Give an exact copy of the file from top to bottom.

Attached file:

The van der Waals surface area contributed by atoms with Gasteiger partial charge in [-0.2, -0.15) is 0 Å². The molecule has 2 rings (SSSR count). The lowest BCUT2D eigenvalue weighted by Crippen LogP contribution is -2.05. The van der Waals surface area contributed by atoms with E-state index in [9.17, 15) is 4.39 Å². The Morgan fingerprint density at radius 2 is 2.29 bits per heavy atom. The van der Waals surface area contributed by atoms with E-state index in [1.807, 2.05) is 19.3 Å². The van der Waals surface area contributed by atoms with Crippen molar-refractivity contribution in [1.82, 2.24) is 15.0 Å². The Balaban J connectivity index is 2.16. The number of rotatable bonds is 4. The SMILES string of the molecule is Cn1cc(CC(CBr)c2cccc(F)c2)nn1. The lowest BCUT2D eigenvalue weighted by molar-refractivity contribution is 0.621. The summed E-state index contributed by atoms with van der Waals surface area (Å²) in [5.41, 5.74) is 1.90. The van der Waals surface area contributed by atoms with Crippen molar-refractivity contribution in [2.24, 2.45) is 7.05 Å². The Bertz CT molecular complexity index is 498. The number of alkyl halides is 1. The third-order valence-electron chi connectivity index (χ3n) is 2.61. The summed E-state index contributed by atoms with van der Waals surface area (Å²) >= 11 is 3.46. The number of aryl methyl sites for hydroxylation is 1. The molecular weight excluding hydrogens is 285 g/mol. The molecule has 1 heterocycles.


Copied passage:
The van der Waals surface area contributed by atoms with Gasteiger partial charge in [-0.2, -0.15) is 0 Å². The molecule has 2 rings (SSSR count). The lowest BCUT2D eigenvalue weighted by Crippen LogP contribution is -2.05. The van der Waals surface area contributed by atoms with E-state index in [9.17, 15) is 4.39 Å². The Morgan fingerprint density at radius 2 is 2.29 bits per heavy atom. The van der Waals surface area contributed by atoms with E-state index in [1.807, 2.05) is 19.3 Å². The van der Waals surface area contributed by atoms with Crippen molar-refractivity contribution in [1.82, 2.24) is 15.0 Å². The Balaban J connectivity index is 2.16. The number of rotatable bonds is 4. The SMILES string of the molecule is Cn1cc(CC(CBr)c2cccc(F)c2)nn1. The lowest BCUT2D eigenvalue weighted by molar-refractivity contribution is 0.621. The summed E-state index contributed by atoms with van der Waals surface area (Å²) in [5.41, 5.74) is 1.90. The van der Waals surface area contributed by atoms with Crippen molar-refractivity contribution in [2.24, 2.45) is 7.05 Å². The Bertz CT molecular complexity index is 498. The number of alkyl halides is 1. The third-order valence-electron chi connectivity index (χ3n) is 2.61. The summed E-state index contributed by atoms with van der Waals surface area (Å²) >= 11 is 3.46. The number of aryl methyl sites for hydroxylation is 1. The molecular weight excluding hydrogens is 285 g/mol. The molecule has 1 heterocycles.